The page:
Some people use a Shop Vac (I cringe at the thought of cleaning that…), but it’s not hard to clean them by hand. You can use a scallop or oyster knife, but I’ve always used an old butter knife, and it works fine.
Scallops are different from oysters in that you only eat the muscle that opens and closes the shell. (It’s the adductor muscle, if you want to be precise.)
Here are the basics:
1. Hold the scallop white side down in your left hand (or right hand, if you’re a “leftie”).
2. Insert the tip of your scallop knife to pry open the scallop. (If they’ve been on ice a while, this shouldn’t be hard.)
3. With the top shell open, scrape along the top of the shell with your knife to cut the scallop muscle free from the top shell.
4. Run the knife along the outer edge of the top shell to free the membrane (mantle), and toss the top shell aside.
5. The muscle is the only thing you want to eat, so run the knife around the bright white muscle, removing the darker-colored gut and slippery membrane that surrounds the scallop. You should have nothing but the muscle left attached to the bottom shell. Scrape it free, drop it in a plastic bag.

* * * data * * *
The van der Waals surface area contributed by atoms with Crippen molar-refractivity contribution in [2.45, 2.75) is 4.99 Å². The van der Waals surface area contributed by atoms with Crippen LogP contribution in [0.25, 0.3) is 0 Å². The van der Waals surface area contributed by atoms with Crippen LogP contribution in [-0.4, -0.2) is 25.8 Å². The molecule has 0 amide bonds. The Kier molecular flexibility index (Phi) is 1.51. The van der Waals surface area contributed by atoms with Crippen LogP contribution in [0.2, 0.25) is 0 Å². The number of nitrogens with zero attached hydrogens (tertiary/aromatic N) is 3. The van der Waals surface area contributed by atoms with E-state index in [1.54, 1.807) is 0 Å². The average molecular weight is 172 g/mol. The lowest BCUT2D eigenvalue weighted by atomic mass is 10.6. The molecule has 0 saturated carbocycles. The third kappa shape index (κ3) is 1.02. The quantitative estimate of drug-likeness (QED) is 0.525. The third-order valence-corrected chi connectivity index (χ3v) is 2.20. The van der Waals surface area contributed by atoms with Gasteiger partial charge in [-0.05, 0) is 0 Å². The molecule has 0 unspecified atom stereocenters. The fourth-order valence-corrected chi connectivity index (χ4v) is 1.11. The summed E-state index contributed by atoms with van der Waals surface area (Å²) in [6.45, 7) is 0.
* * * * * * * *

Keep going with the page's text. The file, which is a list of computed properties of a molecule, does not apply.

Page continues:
Keep the meat cold (on ice until you get home and then in the fridge). Eat it within two days or freeze it.
Cleaning those first few scallops can be challenging, but trust me, you’ll get better with practice. And that night when you’re eating those tender, melt-in-your-mouth delicacies, you’ll appreciate them even more.
On The Hunt
I can’t think of a better way to spend a summer afternoon on Florida waters than going scalloping.
I’ve found from personal experience that the group you go out with can make the outing either fabulous or something to be endured. I prefer the former.
That said, you really want to go with a responsible person, someone who is trustworthy about handling a boat and has been scalloping before. (If you don’t know someone, a charter trip is the answer.) I’ve gone with friends who knew exactly what they were doing; I had the time of my life, and everyone got their limit. On a couple other occasions, I was just glad to get back to shore safe and sound.
This sounds like a no-brainer, but don’t clean your scallops on the boat and dump the guts overboard while other people are scalloping. That’s just “chumming” the water. And yes, there are predators out there. This is the ocean, after all.